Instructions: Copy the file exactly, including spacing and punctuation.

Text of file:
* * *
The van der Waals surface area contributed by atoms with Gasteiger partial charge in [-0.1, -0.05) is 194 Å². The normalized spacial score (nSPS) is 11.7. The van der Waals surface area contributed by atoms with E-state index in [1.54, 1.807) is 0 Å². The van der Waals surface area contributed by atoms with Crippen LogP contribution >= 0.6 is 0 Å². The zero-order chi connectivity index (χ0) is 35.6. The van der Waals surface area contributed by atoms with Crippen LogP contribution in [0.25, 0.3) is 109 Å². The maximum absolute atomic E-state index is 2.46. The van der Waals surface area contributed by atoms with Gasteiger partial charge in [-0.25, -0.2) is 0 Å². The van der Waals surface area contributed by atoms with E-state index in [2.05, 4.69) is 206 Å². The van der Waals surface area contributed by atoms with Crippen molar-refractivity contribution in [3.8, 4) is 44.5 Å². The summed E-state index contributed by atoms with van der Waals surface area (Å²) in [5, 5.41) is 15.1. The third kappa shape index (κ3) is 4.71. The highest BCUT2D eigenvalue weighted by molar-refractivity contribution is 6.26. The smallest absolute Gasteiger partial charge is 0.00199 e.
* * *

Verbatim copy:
The van der Waals surface area contributed by atoms with Gasteiger partial charge in [-0.1, -0.05) is 194 Å². The normalized spacial score (nSPS) is 11.7. The van der Waals surface area contributed by atoms with E-state index in [1.54, 1.807) is 0 Å². The van der Waals surface area contributed by atoms with Crippen LogP contribution >= 0.6 is 0 Å². The zero-order chi connectivity index (χ0) is 35.6. The van der Waals surface area contributed by atoms with Crippen LogP contribution in [0.25, 0.3) is 109 Å². The maximum absolute atomic E-state index is 2.46. The van der Waals surface area contributed by atoms with Gasteiger partial charge in [-0.25, -0.2) is 0 Å². The van der Waals surface area contributed by atoms with E-state index in [2.05, 4.69) is 206 Å². The van der Waals surface area contributed by atoms with Crippen molar-refractivity contribution in [3.8, 4) is 44.5 Å². The summed E-state index contributed by atoms with van der Waals surface area (Å²) in [5, 5.41) is 15.1. The third kappa shape index (κ3) is 4.71. The highest BCUT2D eigenvalue weighted by molar-refractivity contribution is 6.26. The smallest absolute Gasteiger partial charge is 0.00199 e.